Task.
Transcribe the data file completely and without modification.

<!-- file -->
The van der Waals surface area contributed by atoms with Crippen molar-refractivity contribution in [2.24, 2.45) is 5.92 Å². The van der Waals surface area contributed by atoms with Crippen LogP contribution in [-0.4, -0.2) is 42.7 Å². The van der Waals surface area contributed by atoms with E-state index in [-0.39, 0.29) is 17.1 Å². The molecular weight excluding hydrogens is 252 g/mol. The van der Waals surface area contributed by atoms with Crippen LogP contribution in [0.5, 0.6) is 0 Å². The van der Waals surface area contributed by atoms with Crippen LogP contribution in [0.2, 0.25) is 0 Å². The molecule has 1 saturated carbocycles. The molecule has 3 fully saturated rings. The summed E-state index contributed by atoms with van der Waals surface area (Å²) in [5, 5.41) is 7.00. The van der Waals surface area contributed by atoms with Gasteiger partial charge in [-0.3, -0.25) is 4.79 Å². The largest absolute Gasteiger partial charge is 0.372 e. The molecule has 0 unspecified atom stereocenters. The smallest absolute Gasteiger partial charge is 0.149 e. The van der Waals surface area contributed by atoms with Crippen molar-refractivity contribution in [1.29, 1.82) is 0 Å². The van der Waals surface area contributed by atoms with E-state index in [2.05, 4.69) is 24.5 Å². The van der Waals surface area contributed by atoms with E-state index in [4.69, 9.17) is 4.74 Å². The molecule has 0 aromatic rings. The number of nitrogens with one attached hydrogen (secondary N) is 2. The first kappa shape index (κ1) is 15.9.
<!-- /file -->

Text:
The van der Waals surface area contributed by atoms with Crippen molar-refractivity contribution in [2.24, 2.45) is 5.92 Å². The van der Waals surface area contributed by atoms with Crippen LogP contribution in [-0.4, -0.2) is 42.7 Å². The van der Waals surface area contributed by atoms with E-state index in [-0.39, 0.29) is 17.1 Å². The molecular weight excluding hydrogens is 252 g/mol. The van der Waals surface area contributed by atoms with Crippen LogP contribution in [0.5, 0.6) is 0 Å². The van der Waals surface area contributed by atoms with Crippen LogP contribution in [0.2, 0.25) is 0 Å². The molecule has 1 saturated carbocycles. The molecule has 3 fully saturated rings. The summed E-state index contributed by atoms with van der Waals surface area (Å²) in [5, 5.41) is 7.00. The van der Waals surface area contributed by atoms with Gasteiger partial charge in [-0.3, -0.25) is 4.79 Å². The largest absolute Gasteiger partial charge is 0.372 e. The molecule has 0 unspecified atom stereocenters. The smallest absolute Gasteiger partial charge is 0.149 e. The van der Waals surface area contributed by atoms with Crippen molar-refractivity contribution in [1.29, 1.82) is 0 Å². The van der Waals surface area contributed by atoms with E-state index in [2.05, 4.69) is 24.5 Å². The van der Waals surface area contributed by atoms with E-state index in [4.69, 9.17) is 4.74 Å². The molecule has 0 aromatic rings. The number of nitrogens with one attached hydrogen (secondary N) is 2. The first kappa shape index (κ1) is 15.9.